Winds began to pick up Friday afternoon in southeast Texas as the outer bands of Hurricane Rita, a massive Category 3 storm, reached coastal communities.
With the hurricane generating winds of tropical storm force extending 205 miles (335 kilometers) from the center, cities like Galveston were reporting winds of 47 mph (77 kph).
"We're seeing our first real rains, some of those bands coming in and affecting us," CNN's David Mattingly reported from Galveston. "It's not a lot of rain, but in typical Gulf storm fashion it's coming in sideways -- getting blown at us rather hard."
A key levee into the 9th Ward neighborhood, still almost empty after Hurricane Katrina's flooding.
"It's spreading rapidly down to the south-southeast, so they're going to have complete flooding in that area again," said Maj. Gen. Bill Caldwell, commander of the Army's 82nd Airborne Division, following a tour of the area Friday.
Caldwell, whose troops are aiding the relief effort, said floodwater had spread across 30 to 40 city blocks by noon.
Video showed water spilling through the break in the levee, quickly flooding both the 9th Ward and Lower 9th Ward, which are divided by the canal.
The levee system that protects the city was breached when Katrina came through August 29. More than 1,000 deaths along the Gulf Coast have been blamed on Katrina, most of them in Louisiana.
The 9 p.m. ET advisory from the National Hurricane Center placed Rita's center in the Gulf of Mexico about 85 miles (137 kilometers) southeast of Sabine Pass on the Texas-Louisiana border. It was moving northwest at about 11 mph (18 kph).
The storm's maximum sustained winds were 120 mph (193 kph), making it a Category 3 storm.
The latest projections showed Rita making landfall early Saturday near Port Arthur, Texas. The city of about 58,000 people is home to a port and several oil refineries and chemical plants, according to the chamber of commerce's Web site.
A hurricane warning was in effect from Sargent, Texas, to Morgan City, Louisiana, meaning hurricane conditions such as sustained winds of at least 74 mph (118 kph) are possible within 24 hours.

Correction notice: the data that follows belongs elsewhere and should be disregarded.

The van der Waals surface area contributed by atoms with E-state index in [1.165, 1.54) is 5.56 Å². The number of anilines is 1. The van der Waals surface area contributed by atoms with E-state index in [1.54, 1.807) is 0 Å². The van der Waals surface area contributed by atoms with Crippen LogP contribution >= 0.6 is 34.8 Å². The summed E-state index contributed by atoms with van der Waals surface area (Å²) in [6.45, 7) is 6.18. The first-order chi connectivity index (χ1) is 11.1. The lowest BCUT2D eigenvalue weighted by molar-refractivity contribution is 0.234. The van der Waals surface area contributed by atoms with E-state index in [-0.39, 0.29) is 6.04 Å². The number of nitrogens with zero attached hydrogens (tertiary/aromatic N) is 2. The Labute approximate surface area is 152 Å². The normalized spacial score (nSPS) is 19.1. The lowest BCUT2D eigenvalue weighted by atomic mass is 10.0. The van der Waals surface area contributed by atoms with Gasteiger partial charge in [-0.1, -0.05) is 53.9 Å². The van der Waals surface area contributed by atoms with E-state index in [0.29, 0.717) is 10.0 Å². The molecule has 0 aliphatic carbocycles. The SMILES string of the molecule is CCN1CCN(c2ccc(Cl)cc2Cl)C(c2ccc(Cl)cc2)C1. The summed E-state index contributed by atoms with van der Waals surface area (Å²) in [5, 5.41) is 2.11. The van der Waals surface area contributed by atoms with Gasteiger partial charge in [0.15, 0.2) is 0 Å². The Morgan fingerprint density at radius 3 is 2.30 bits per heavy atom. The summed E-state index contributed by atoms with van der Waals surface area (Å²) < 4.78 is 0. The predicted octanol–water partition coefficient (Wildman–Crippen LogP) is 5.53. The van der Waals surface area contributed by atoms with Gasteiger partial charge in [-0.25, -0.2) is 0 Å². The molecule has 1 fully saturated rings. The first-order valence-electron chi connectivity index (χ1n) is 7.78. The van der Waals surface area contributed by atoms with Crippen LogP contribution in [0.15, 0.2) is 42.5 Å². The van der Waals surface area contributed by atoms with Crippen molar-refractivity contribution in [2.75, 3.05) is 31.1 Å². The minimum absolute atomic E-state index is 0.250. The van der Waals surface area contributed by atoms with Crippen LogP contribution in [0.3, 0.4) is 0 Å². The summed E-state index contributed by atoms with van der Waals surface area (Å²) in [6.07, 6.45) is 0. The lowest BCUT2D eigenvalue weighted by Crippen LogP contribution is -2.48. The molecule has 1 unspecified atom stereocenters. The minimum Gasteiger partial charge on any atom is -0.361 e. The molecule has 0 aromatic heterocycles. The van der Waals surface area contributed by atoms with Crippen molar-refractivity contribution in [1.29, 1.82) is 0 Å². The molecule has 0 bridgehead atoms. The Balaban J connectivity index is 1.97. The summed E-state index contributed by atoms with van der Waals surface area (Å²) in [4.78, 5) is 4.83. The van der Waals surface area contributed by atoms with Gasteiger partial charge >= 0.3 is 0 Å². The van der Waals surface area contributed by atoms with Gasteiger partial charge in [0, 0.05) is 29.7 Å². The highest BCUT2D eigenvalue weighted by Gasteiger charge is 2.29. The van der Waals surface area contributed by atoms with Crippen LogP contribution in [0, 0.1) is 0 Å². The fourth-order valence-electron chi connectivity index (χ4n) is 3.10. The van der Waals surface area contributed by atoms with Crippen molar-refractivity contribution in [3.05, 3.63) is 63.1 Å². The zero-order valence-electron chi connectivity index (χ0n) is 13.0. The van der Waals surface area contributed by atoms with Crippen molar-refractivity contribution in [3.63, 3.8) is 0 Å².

Texas Gov. Rick Perry told reporters more than 2 million people in his state had evacuated, and he assured citizens that "we're going to get through this."
A bus carrying about 45 elderly evacuees burst into flames on Interstate 45 south of Dallas, killing as many as 24 people. It pulled over and people were getting off when a series of explosions ripped through the bus, said Dallas County Sheriff's Sgt. Don Peritz.
Peritz said the fire was believed to have started in the bus's brake system and may have caused oxygen canisters on the bus to explode.
Ed Rappaport, deputy director of the National Hurricane Center in Miami, Florida, said the center of storm, packing the most powerful winds, should come ashore Saturday morning near daybreak.
"We still think that the storm will make landfall on the upper Texas coast, potentially as far east as southwestern Louisiana," he said, noting the storm could still shift south toward the Galveston-Houston area.
Prior to a visit to the U.S. Northern Command in Colorado, which is supporting federal disaster relief efforts, President Bush stopped at the Federal Emergency Management Agency in Washington.
"Our job is to assist" state and local governments, he said. "We will make sure that my entourage does not get in the way of people doing their job," he said.
The acting director of FEMA sought to reassure the nation that the agency learned lessons from Katrina.
David Paulison told reporters the agency was working round the clock to coordinate relief efforts with local and state governments to meet their needs.
He said 17 urban search and rescue teams comprising 900 people were already in Texas; another 400 rescuers were standing by in Louisiana.
He urged residents to heed the advice of local authorities.
"I know how difficult it's going to be after the storm. It's going to be a few days before the first responders can get in there," Paulison said. "So, please stay where you are, stay in a safe location and do not return to your home until authorities say it's safe to do so."
As skies darkened, authorities told residents who had not fled to look instead for secure shelter. "We're telling people to stay in place," said Houston Police Chief Harold Hurtt.
The Houston Astrodome, recently a shelter for thousands of Katrina evacuees, was being used Friday as a staging ground for first responders, with hundreds of ambulances, fire engines and other emergency vehicles set to respond to anything the storm brings.
Near Lufkin, Texas, many evacuees were stranded on the side of the road, stuck without fuel and unsure what to do next.
Jennice Hall told CNN she and 11 other family members in three cars may have to ride out the storm in their vehicles if relatives from north Texas don't reach them in time.
Several refineries, which process about 3 million barrels of oil each day, could be threatened by Rita, but appeared to be in less danger as the storm shifted north. Some energy analysts predict disruption from the storm could trigger a surge in gas prices. Oil prices closed at $64.19 a barrel Friday -- down more than $2 a barrel -- after Rita lost some of its intensity. At its peak, the storm was a Category 5 with 175 mph winds.